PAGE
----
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Shambhala Sun | November 2013

About a Poem: Christopher Martin on
Byron Herbert Reece's "Mountain Fiddler"


I took my fiddle

That sings and cries

To a hill in the middle

Of Paradise.

I sat at the base

Of a golden stone

In that holy place

To play alone.

I tuned the strings

And began to play,

And a crowd of wings

Were bent my way.

A voice said

Amid the stir:

“We that were dead,

O Fiddler,

“With purest gold

Are robed and shod,

And we behold

The face of God.

“Our halls can show

No thing so rude

As your horsehair bow,

Or your fiddlewood;

“And yet can they

So well entrance

If you but play

Then we must dance!”

Byron Herbert Reece (1917–1958) was a poet of moderate success in his lifetime, though today he is nearly forgotten, especially outside his homeland of the north Georgia mountains. His work emerged as an expression of the natural world around him — what he called a “speechless kingdom” to which he “pledged his tongue.” Once, after his publisher urged him to leave north Georgia for New York in order to be at the center of the literary world, Reece replied that the slopes and valleys around Blood Mountain were just as good a place for wrestling angels as any other. Though at times he left home for writing residencies and teaching positions across the country, he never stayed away for long. His family’s farm on Wolf Creek and the mountains around it always held the poet close.

Reece was bound to his home by necessity as much as anything else. Both his parents contracted tuberculosis in the 1930s, so he assumed full responsibility for the farm at the height of his literary career. Because he never found financial success through his writing, he always depended on farming for income as well as sustenance.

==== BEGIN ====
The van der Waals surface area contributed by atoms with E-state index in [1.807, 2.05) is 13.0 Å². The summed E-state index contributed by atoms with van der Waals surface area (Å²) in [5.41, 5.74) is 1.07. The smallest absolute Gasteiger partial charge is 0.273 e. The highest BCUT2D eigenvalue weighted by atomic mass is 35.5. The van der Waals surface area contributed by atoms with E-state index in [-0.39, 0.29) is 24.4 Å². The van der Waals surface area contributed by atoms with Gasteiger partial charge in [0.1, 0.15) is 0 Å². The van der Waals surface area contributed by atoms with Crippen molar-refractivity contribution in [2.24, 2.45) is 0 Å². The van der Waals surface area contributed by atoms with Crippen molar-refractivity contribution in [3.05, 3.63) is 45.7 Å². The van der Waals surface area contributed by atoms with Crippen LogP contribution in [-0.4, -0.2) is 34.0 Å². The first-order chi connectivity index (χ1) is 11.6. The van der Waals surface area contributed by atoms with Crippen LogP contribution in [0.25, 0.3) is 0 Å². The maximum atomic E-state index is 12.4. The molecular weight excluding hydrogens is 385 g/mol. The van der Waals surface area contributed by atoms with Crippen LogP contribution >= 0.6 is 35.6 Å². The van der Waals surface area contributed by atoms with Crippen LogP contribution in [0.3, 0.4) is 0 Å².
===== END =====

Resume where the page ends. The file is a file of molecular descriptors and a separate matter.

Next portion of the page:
But Reece’s connection to his homeland ran much deeper than necessity. He belonged to the north Georgia countryside physically and also spiritually, as “Mountain Fiddler” and many of his other poems suggest. Yet in Reece’s work, the spiritual and the physical are not as dualistic as Western traditions often render them.

In “Mountain Fiddler,” Reece takes us to a clichéd vision of heaven, a place where everything is made of gold. He carries a homemade fiddle with him, though, and the homemade — that which arises from its locality — can never be cliché. It is commonplace to paint heaven in terms of mythological extravagance and duality, but good poets remind us that heaven abides in that which surrounds us. And so it is the angels, though they initially greet the fiddler by scoffing at his lowly “horsehair bow” and “fiddlewood,”who end up dancing to the earthly music. The heavenly harp holds no sway.

Christopher Martin is the author of the poetry chapbook A Conference of Birds and founding editor of the online literary magazine Flycatcher.


From the November 2013 Shambhala Sun magazine. To see what else is in this issue, click here.

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